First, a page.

Two Poems


Robert Peters and David Middleton

Who Will Hear?

From distant ridge to distant ridge hunting horns serenading with stories before great fires;
Bobbing over hill and into hollow the fox hounds’ course voices;
The pitch of the pack rising with the tiring of the stag;
Watery break singing with a million mosquitoes;
Chip marrying the widow with whippoorwill song in April;
Shadow Tale mimicking the wind in beech trees;
An upland creek caressing an old log into bubbling song;
Duck wings breezing over a watery pin oak flat;
Old front-porch ladies quietly lilting youthful ballads;
Kettle bidding good memories with steamy report;
Vespers spreading grace at supper;
The heart sighing slumber’s release from ecstasy, weariness or woe;
Old bones creaking with joy for the life yet there;
A verse reaching to heaven on dying lips.

—Robert Peters

Autumn 2016

Thin Time


Here in these woods the autumn mind grows ripe,
Dependent on the senses, root and bloom,
Come from a ground deeper than dark and light
Under the needle floors of shortleaf pine.

This is the time of yielding, gathering in,
Of harvest festival and festive rest,
A time of plenty in a time of dearth,
The reaped fields torched, plucked nuts and berries spread.

The woods are dense, and hidden in themselves,
A resting-place for churchyards overgrown,
Unearthly headstones tilting toward their dust,
Departing dates and names just barely there.

Some say this time is thin time when the dead
And all those dreaded presences we thought
Buried for good when Christ’s thick blood was shed
Return as old familiars of the soul.

But do we meet and prove them on the verge
Of sight and sound, of taste and touch and smell—
The pumpkin’s candle-tongue and licking grin,
Wind-whispers in the chilling footstone-grooves?

Or is this world the only world there is,
Expanding to but never through its doom
Against a stillness nothing ever moves,
The stuff of grave and cradle, fatal breath?

Hard answers may lie far in upland trees—
Shades of the sun and moon’s translucencies—
Where we are both the hunter and the prey,
The bow pulled tight, the arrow through the heart.


A word in time, point made, first elements,
Then layered clay and sand, the bedrock’s head,
Tectonic plates pressed upward to a break,
The buckling juts of lime and salt and shale:

The marl’s bone-print of species long extinct—
The saber-tooth, sloth, elephant, and whale,
The holly and the laurel—crimpled hills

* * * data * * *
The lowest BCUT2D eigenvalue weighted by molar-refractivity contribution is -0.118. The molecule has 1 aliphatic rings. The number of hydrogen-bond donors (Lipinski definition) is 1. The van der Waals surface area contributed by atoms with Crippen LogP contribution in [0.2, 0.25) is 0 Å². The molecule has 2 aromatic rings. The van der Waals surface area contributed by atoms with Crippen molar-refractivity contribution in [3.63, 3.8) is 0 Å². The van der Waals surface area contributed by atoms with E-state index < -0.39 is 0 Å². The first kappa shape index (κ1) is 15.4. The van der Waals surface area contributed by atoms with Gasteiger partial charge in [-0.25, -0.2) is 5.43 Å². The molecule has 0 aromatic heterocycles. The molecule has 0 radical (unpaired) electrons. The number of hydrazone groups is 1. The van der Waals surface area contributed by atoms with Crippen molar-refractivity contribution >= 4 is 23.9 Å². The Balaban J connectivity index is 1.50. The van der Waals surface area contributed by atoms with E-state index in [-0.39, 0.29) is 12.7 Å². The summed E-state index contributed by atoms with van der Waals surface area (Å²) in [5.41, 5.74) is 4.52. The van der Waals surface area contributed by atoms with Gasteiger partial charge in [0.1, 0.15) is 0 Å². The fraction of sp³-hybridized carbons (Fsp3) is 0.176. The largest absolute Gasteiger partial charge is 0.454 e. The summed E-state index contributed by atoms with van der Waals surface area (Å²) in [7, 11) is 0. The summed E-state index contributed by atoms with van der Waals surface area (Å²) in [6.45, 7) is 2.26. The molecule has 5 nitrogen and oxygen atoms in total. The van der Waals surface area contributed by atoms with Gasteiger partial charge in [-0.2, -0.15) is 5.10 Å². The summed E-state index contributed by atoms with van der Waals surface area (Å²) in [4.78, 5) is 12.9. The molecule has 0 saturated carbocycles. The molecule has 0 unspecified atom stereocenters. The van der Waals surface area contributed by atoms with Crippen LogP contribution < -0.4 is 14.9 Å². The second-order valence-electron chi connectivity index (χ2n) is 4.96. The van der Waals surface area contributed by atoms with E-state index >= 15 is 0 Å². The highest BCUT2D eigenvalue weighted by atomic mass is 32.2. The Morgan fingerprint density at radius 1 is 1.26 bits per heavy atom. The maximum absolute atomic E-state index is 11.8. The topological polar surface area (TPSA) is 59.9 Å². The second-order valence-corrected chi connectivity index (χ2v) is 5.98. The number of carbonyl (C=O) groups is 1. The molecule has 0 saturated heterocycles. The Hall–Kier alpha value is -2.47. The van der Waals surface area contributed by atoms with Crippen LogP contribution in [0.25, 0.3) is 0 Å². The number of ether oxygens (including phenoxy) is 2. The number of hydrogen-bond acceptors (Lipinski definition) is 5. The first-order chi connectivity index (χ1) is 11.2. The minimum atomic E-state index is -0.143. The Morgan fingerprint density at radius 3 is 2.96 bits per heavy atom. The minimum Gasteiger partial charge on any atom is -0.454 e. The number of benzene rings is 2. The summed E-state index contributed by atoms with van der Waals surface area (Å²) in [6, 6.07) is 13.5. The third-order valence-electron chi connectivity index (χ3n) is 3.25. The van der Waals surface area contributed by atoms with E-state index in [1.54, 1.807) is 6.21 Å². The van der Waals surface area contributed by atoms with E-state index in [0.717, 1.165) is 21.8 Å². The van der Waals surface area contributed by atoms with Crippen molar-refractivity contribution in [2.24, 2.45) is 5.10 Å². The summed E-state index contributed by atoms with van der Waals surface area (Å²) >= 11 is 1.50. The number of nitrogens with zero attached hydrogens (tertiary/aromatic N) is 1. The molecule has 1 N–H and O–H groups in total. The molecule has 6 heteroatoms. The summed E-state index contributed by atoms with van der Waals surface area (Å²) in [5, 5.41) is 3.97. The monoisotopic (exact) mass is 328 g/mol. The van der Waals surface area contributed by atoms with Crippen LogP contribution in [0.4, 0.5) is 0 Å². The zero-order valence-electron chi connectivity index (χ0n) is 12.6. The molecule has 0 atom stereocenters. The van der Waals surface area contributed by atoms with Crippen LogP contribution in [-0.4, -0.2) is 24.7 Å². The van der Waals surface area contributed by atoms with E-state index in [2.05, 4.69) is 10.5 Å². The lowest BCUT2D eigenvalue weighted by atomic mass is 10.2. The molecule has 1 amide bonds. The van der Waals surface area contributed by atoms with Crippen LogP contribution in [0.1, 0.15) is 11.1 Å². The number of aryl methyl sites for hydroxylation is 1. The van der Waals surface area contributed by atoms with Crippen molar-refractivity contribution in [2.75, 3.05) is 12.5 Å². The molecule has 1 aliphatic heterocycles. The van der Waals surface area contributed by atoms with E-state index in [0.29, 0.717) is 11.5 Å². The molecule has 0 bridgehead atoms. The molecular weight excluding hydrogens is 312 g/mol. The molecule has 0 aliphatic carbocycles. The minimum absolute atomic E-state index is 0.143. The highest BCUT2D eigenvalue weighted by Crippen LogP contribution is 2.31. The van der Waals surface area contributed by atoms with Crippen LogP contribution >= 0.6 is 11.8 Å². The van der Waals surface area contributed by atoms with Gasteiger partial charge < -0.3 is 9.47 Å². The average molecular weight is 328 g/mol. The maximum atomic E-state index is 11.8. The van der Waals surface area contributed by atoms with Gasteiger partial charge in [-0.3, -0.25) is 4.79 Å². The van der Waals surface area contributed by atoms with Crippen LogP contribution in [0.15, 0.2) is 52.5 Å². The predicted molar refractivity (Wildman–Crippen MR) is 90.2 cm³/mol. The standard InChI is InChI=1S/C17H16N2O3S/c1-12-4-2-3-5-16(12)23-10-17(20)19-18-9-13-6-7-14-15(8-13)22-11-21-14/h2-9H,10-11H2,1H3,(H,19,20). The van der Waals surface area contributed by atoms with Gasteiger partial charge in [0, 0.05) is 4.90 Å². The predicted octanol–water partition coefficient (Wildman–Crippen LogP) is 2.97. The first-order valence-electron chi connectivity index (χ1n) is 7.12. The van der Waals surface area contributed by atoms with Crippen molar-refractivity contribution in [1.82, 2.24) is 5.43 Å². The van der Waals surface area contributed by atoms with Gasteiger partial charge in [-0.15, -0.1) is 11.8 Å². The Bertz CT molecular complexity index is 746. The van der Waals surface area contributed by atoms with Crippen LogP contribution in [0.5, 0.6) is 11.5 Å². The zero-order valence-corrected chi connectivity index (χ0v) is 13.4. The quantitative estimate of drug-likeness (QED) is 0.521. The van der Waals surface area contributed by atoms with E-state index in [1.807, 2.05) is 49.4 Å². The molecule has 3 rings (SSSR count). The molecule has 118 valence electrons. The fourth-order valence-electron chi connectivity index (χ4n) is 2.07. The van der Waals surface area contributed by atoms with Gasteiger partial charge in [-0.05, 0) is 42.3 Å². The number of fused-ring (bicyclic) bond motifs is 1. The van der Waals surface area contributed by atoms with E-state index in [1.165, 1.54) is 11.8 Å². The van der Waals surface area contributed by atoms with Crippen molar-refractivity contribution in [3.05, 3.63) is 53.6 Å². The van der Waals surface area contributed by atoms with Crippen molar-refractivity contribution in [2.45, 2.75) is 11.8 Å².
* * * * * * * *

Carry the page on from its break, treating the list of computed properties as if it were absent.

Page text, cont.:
Of oak and gum, bois d‘arc and hickory:

Red wiggler, cricket, scorpion, oak-toad,
The slithering copperhead and moccasin,
The silver-minnow, bowfin, long-nosed gar:
And all across the cloudless flyway skies

Great night migrations—lone bird, V-winged skeins—
Sojourning home, the coalescing cries
Of snow goose, heron, sparrow, crane, and swan,
The ruddy duck and common goldeneye

Over the wild hogs loose in tawny corn,
The black bear clawing down a slippery-elm,
Pawed honey on the tongue—the wary squirrel,
The bobcat pouncing on the startled hare.

And there, like fallen blossoms of the stars,
Still twinkling under dark fire-seeded fields
Or fruiting in a cold late autumn dawn,
Our natives hold their foreign ground below

The battle of the masses, zone on zone,
The primal sky-gods fighting in a rain
That soaks the honeysuckle, arrowhead,
Witch hazel, goldenrod, and mistletoe.

And this is what we climb these slopes to find,
This register of weathers, settings, names,
These characters of writing and the soil,
This long disturbed humane geography:

Linked kingdoms of Linnaeus, Audubon,
Of Indian rememberers whose words,
Not taken down, died out with tribe and tongue,
Lost chronicles and catalogues of air.


We look upon a most elaborate map,
Topographies of likened type and trope,
Locations graded, razed, in high relief,
Akin to synonyms and boundary stones.

There, walls are thin as souls who slip back through
On limpid winds that wake the moaning gourd,
Green shrouded yeomen raised on ruined estates,
Unveiling in the veiled and grainy rain.

And scattered all about are thickets, glades,
Places we watch and listen in, like bucks,
Quick-eyed, quick-eared beside the honey-holes,
Alert for a bow-and-arrow’s thwish and whoosh.

These ways—both long forgotten, never known—
Still burn with signs that lead to house and home,
Interpretations latent in the blaze,
Configured in the circumpolar fires.

And there the Centaur draws his arc of stars,
Corded by night, the limb-tips bending in,
The flaming shaft aimed at the Scorpion’s heart
For killing Orion who would kill The Deer;

Or else, the satyr Crotus—sired by Pan
On Eupheme (who nursed the Muses too)—
Crotus who armed the archer, found the beat,
The plucking of the bowstring and the lyre.

And this is where the web of space-and-time
Floating like cosmic gossamer grows thin,
Diaphanous with paths that come and go,
The warp and woof of everything that is.

And to that end we walk, by slope and floor,
From crest to crest in these old northern hills,
This given world we take to heart to know,
A metaphor that carries us across

Each way on Charon’s boat, ferrying the Red—
Its stellar depths in open camouflage—
Toward ghostly choruses, grand antiphons,
Gray wraiths of the porter’s gate and gateless shore,

Whose singing must keep time in keeping with
Old solos of the scales of air and ground,
Concealing and revealing unaware,
Prophetic in the martyred light and dark.

—David Middleton

Autumn 2016

Abbeville Institute

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